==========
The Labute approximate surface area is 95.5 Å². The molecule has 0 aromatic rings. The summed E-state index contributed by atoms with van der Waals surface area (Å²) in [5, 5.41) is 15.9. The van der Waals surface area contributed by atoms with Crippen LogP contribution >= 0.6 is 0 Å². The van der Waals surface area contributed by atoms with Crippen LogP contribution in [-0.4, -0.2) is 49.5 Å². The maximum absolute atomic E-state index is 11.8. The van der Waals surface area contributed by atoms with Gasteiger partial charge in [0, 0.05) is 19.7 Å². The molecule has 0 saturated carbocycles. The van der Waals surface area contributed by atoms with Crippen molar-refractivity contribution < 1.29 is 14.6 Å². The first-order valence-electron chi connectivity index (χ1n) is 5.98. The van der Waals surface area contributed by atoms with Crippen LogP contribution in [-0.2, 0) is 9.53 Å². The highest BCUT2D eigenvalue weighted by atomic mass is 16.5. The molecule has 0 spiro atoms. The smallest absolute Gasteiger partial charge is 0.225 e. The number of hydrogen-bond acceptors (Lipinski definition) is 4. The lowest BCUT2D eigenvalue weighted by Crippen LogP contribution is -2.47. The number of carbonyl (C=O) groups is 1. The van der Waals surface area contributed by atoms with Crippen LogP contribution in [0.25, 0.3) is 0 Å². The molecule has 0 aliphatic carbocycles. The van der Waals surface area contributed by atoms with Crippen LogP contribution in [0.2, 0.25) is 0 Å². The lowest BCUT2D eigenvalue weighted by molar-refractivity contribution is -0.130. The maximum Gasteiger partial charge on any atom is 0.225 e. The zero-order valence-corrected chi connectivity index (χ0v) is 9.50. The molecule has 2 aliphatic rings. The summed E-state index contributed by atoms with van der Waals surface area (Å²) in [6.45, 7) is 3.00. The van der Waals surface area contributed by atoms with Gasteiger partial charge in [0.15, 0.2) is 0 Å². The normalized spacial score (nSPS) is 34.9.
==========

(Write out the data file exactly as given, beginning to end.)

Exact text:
The Labute approximate surface area is 95.5 Å². The molecule has 0 aromatic rings. The summed E-state index contributed by atoms with van der Waals surface area (Å²) in [5, 5.41) is 15.9. The van der Waals surface area contributed by atoms with Crippen LogP contribution >= 0.6 is 0 Å². The van der Waals surface area contributed by atoms with Crippen LogP contribution in [-0.4, -0.2) is 49.5 Å². The maximum absolute atomic E-state index is 11.8. The van der Waals surface area contributed by atoms with Gasteiger partial charge in [0, 0.05) is 19.7 Å². The molecule has 0 saturated carbocycles. The van der Waals surface area contributed by atoms with Crippen molar-refractivity contribution < 1.29 is 14.6 Å². The first-order valence-electron chi connectivity index (χ1n) is 5.98. The van der Waals surface area contributed by atoms with Crippen LogP contribution in [-0.2, 0) is 9.53 Å². The highest BCUT2D eigenvalue weighted by atomic mass is 16.5. The molecule has 0 spiro atoms. The smallest absolute Gasteiger partial charge is 0.225 e. The number of hydrogen-bond acceptors (Lipinski definition) is 4. The lowest BCUT2D eigenvalue weighted by Crippen LogP contribution is -2.47. The number of carbonyl (C=O) groups is 1. The van der Waals surface area contributed by atoms with Crippen LogP contribution in [0.25, 0.3) is 0 Å². The molecule has 0 aliphatic carbocycles. The van der Waals surface area contributed by atoms with Crippen LogP contribution in [0.2, 0.25) is 0 Å². The lowest BCUT2D eigenvalue weighted by molar-refractivity contribution is -0.130. The maximum Gasteiger partial charge on any atom is 0.225 e. The zero-order valence-corrected chi connectivity index (χ0v) is 9.50. The molecule has 2 aliphatic rings. The summed E-state index contributed by atoms with van der Waals surface area (Å²) in [6.45, 7) is 3.00. The van der Waals surface area contributed by atoms with Gasteiger partial charge in [0.15, 0.2) is 0 Å². The normalized spacial score (nSPS) is 34.9.